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The term Rhaetic refers to the language and alphabet used in the eastern pre-Alpine and Alpine districts in Northern Italy during the Iron Age (from the 5th to the Romanisation in the 1st century B.C.). Overall about 350 inscriptions have been found. Many of the inscriptions are tokens or numbers. The geographic area where Rhaetic epigraphy has been found includes Trentino, Northern and Southern Tirol, the Engadin Valley and part of northwestern Veneto. The most important epigraphic sites are Sanzeno and Cles in the Non Valley (Trentino), Magrè near Vicenza, San Giorgio in Valpolicella near Verona (Veneto), Sluderno, Settequerce and S. Lorenzo di Sebato (South Tirol). In Austria, some inscriptions come from the district of Innsbruck (Demlfeld, Steinberg am Rofan) and from the Bavarian Alps in recent years. The areas of Rhaetic writing fit the archaeological definition both of the Fritzens-Sanzeno culture on the one hand and the Magrè culture on the other.
Most Rhaetic inscriptions contain few letters, sometimes written in two or three lines. The inscriptions with the greatest number of letters are the bronze situla (bucket) from Cembra, with 50 letters and the small fish figure of bronze from Sanzeno, with 25 letters. Many texts are unfortunately very fragmentary and full of blanks, so that a thorough understanding of the texts is not yet possible. Since the texts are written in scriptio continua, without spaces between the words, it is a very laborious task to isolate every single word. Most words are attested only once or twice, so it is sometimes impossible to assign them to a specific word class. In the many instances of proper names, instead, morphological traits have been identified.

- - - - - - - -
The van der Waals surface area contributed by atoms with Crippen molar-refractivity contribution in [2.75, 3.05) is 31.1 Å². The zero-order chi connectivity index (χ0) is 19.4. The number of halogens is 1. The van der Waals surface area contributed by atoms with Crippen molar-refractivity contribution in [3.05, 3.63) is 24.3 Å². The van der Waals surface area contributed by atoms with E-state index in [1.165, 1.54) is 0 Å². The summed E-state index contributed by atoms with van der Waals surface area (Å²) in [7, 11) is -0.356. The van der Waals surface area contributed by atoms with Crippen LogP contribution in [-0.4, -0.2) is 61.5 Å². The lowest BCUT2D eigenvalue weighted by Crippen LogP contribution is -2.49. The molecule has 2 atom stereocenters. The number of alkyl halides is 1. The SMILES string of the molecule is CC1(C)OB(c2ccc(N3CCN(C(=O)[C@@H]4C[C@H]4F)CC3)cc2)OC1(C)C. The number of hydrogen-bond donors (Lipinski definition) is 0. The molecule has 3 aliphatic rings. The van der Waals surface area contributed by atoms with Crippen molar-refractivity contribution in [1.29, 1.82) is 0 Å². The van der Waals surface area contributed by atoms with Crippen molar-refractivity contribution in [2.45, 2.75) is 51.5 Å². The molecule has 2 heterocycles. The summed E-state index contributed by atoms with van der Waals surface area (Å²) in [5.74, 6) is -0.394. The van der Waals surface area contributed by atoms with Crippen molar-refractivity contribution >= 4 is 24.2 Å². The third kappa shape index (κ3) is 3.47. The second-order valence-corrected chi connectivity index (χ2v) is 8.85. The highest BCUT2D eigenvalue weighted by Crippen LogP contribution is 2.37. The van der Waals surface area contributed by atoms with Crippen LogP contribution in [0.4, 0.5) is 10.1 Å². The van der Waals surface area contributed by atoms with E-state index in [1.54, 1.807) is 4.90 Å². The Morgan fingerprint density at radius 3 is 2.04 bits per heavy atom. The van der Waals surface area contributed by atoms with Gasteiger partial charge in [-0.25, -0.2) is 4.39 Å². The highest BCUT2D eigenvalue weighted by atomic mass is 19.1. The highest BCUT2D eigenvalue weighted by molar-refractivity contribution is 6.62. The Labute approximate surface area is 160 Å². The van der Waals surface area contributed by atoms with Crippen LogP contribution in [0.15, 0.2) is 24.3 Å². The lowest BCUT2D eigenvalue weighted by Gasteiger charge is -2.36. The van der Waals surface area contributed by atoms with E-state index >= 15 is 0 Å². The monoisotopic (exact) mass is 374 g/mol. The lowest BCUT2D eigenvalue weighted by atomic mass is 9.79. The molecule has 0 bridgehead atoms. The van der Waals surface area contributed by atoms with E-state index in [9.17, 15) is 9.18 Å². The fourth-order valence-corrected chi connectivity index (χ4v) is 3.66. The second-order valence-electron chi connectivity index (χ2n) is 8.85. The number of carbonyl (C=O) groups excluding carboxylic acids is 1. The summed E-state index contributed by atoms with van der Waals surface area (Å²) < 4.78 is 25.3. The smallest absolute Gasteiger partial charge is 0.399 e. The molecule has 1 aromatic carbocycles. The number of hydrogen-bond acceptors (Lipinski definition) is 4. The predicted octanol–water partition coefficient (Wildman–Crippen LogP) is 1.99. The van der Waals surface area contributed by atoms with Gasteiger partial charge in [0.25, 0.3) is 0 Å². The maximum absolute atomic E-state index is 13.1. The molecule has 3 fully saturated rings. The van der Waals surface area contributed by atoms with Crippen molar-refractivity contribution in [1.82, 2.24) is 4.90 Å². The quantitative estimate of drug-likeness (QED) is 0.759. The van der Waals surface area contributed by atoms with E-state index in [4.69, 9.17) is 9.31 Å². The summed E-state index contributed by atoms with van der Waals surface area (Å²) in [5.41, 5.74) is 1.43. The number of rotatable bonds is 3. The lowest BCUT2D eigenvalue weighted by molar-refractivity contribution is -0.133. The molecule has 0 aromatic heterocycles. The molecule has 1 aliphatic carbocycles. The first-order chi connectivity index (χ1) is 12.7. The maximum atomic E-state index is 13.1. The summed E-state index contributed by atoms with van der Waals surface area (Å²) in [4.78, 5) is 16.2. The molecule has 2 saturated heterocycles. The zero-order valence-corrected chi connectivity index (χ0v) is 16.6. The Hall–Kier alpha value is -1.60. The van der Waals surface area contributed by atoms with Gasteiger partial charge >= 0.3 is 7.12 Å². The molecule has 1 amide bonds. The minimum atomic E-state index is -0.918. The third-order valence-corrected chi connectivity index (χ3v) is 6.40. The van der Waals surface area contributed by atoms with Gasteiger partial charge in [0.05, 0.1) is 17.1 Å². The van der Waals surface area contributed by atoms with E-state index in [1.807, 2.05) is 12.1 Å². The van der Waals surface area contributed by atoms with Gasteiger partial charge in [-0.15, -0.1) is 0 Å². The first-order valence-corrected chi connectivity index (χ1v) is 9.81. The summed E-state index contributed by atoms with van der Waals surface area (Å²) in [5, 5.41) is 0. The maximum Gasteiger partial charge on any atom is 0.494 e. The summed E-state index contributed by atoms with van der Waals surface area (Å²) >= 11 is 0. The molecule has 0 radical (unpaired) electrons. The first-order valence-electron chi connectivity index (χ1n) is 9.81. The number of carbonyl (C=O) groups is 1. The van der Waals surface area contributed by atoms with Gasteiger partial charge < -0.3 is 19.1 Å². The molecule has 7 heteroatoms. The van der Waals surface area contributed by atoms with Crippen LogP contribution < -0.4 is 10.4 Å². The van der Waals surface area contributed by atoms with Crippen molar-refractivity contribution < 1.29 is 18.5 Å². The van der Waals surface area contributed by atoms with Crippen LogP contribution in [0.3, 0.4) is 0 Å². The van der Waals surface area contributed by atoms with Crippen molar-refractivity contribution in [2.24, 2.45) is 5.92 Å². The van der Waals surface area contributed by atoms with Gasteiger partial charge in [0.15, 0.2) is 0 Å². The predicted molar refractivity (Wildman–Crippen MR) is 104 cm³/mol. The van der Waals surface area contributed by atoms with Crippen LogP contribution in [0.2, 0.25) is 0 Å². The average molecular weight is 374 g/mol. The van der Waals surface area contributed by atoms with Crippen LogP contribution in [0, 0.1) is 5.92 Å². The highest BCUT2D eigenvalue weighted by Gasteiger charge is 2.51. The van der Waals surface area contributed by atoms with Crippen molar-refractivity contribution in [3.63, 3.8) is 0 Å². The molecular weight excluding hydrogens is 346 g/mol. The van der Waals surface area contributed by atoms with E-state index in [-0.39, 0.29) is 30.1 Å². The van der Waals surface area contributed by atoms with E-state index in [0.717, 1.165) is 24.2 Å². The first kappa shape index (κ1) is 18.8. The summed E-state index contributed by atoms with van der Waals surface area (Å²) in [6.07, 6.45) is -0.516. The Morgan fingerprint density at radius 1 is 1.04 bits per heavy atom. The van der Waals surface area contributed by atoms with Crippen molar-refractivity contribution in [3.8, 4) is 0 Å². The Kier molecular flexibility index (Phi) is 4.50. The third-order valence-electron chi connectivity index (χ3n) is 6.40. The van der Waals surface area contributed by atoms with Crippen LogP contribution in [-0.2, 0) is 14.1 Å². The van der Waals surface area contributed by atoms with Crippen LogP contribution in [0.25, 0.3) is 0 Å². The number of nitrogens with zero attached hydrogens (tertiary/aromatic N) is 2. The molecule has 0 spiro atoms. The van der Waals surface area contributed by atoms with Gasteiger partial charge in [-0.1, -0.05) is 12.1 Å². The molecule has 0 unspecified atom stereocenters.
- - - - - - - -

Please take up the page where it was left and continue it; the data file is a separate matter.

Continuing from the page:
Thanks to recent linguistic analysis, the language expressed in the Rhaetic inscriptions is today considered belonging to a new, non-Indo-European linguistic family called Common Tyrrhenic, which includes Etruscan and the language of the Island of Lemnos as well.
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The chronology of Rhaetic epigraphy spans about five centuries, from the second half of the 6th century B.C. to the Romanization in the 1st century B.C. (which corresponds to the “second Iron Age” in Northern Italy).
The attempt to assign a more detailed chronology to the whole epigraphic period has been very difficult until now, due both to the nature of most of the archaeological contexts and to the kind of available documentation. It is well known that in the Alpine region called Rhaetic, rare examples of necropolises have been found to date, and these usually provide the best chronological references. Even cult places, such as the typical open-air votive areas for burnt sacrifices (“Brandopferplätze”, votive stakes) of the Rhaetic region, where objects from previous ages were usually recycled many times for new cult rituals, allow only very broad chronological definitions of archaeological findings and contexts.
Recently, in the Monumenta Linguae Raeticae (MLR), the inscriptions have been subjected to epigraphic seriation, a procedure that, starting with the analysis of changes in alphabetical types over time, sequences them into phases allowing the dating of each individual phase. Within the various phases, in fact, certain dating elements can help in the chronological definition of the entire phase. There are three phases identified in the Rhaetic epigraphic tradition so far: Phase I (37 inscriptions): from the end of the 6th to the middle of the 5th century BC; Phase II (19 inscriptions): from the middle of the 5th to the end of the 3rd century BC; Phase III (4 inscriptions): 2nd-1st cent. B.C. Many inscriptions, ca. 80% of the total, remain however without epigraphic dating, either because they are very short texts and therefore cannot be dated, or because the letters used in them are not characteristic of a single phase but continue from the beginning to the end of the attestations. In these cases, the chronology is sometimes given by the epigraphic support itself.